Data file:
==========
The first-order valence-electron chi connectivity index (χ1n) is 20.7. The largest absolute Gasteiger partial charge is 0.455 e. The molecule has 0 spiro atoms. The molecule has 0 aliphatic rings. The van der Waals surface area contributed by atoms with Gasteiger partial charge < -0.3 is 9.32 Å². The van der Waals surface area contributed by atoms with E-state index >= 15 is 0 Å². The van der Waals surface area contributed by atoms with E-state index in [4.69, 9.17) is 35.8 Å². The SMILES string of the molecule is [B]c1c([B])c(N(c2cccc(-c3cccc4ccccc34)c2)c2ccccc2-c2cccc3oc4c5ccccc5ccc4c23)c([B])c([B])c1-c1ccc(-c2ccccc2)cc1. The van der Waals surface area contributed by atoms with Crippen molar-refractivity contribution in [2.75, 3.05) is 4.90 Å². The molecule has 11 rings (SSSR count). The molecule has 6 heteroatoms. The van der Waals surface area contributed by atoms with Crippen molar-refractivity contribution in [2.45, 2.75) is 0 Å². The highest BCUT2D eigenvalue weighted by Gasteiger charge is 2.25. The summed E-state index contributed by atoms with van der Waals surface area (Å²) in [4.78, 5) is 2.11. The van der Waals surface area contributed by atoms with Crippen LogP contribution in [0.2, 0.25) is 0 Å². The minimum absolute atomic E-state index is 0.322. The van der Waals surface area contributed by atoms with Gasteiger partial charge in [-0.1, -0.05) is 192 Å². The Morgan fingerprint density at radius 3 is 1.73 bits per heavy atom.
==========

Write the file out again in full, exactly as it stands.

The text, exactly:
The first-order valence-electron chi connectivity index (χ1n) is 20.7. The largest absolute Gasteiger partial charge is 0.455 e. The molecule has 0 spiro atoms. The molecule has 0 aliphatic rings. The van der Waals surface area contributed by atoms with Gasteiger partial charge < -0.3 is 9.32 Å². The van der Waals surface area contributed by atoms with E-state index >= 15 is 0 Å². The van der Waals surface area contributed by atoms with E-state index in [4.69, 9.17) is 35.8 Å². The SMILES string of the molecule is [B]c1c([B])c(N(c2cccc(-c3cccc4ccccc34)c2)c2ccccc2-c2cccc3oc4c5ccccc5ccc4c23)c([B])c([B])c1-c1ccc(-c2ccccc2)cc1. The van der Waals surface area contributed by atoms with Crippen molar-refractivity contribution in [2.75, 3.05) is 4.90 Å². The molecule has 11 rings (SSSR count). The molecule has 6 heteroatoms. The van der Waals surface area contributed by atoms with Crippen molar-refractivity contribution in [2.45, 2.75) is 0 Å². The highest BCUT2D eigenvalue weighted by Gasteiger charge is 2.25. The summed E-state index contributed by atoms with van der Waals surface area (Å²) in [4.78, 5) is 2.11. The van der Waals surface area contributed by atoms with Crippen LogP contribution in [0.2, 0.25) is 0 Å². The minimum absolute atomic E-state index is 0.322. The van der Waals surface area contributed by atoms with Gasteiger partial charge in [-0.1, -0.05) is 192 Å². The Morgan fingerprint density at radius 3 is 1.73 bits per heavy atom.